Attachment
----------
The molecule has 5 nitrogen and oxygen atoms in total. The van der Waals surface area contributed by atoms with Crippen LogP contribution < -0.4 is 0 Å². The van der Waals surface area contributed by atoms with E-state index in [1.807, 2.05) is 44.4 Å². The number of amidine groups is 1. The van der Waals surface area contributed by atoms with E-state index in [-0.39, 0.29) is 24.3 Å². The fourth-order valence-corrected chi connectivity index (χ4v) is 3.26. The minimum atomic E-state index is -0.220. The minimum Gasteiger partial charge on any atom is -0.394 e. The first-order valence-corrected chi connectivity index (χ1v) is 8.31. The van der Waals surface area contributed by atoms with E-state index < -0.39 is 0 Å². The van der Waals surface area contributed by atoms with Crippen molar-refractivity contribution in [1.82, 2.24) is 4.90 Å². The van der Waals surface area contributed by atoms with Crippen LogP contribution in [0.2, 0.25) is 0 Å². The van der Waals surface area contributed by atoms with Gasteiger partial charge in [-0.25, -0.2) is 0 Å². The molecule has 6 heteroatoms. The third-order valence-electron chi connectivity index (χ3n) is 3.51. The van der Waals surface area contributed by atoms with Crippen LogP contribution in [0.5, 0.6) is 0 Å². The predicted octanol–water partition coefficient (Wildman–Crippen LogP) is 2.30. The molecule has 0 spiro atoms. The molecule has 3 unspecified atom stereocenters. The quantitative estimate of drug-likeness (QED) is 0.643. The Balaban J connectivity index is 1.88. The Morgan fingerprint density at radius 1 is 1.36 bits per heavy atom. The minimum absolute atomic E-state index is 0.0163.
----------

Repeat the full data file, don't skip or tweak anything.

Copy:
The molecule has 5 nitrogen and oxygen atoms in total. The van der Waals surface area contributed by atoms with Crippen LogP contribution < -0.4 is 0 Å². The van der Waals surface area contributed by atoms with E-state index in [1.807, 2.05) is 44.4 Å². The number of amidine groups is 1. The van der Waals surface area contributed by atoms with E-state index in [-0.39, 0.29) is 24.3 Å². The fourth-order valence-corrected chi connectivity index (χ4v) is 3.26. The minimum atomic E-state index is -0.220. The minimum Gasteiger partial charge on any atom is -0.394 e. The first-order valence-corrected chi connectivity index (χ1v) is 8.31. The van der Waals surface area contributed by atoms with E-state index < -0.39 is 0 Å². The van der Waals surface area contributed by atoms with Crippen molar-refractivity contribution in [1.82, 2.24) is 4.90 Å². The van der Waals surface area contributed by atoms with Crippen LogP contribution in [0.2, 0.25) is 0 Å². The van der Waals surface area contributed by atoms with Gasteiger partial charge in [-0.25, -0.2) is 0 Å². The molecule has 6 heteroatoms. The third-order valence-electron chi connectivity index (χ3n) is 3.51. The van der Waals surface area contributed by atoms with Crippen LogP contribution in [0.5, 0.6) is 0 Å². The predicted octanol–water partition coefficient (Wildman–Crippen LogP) is 2.30. The molecule has 0 spiro atoms. The molecule has 3 unspecified atom stereocenters. The quantitative estimate of drug-likeness (QED) is 0.643. The Balaban J connectivity index is 1.88. The Morgan fingerprint density at radius 1 is 1.36 bits per heavy atom. The minimum absolute atomic E-state index is 0.0163.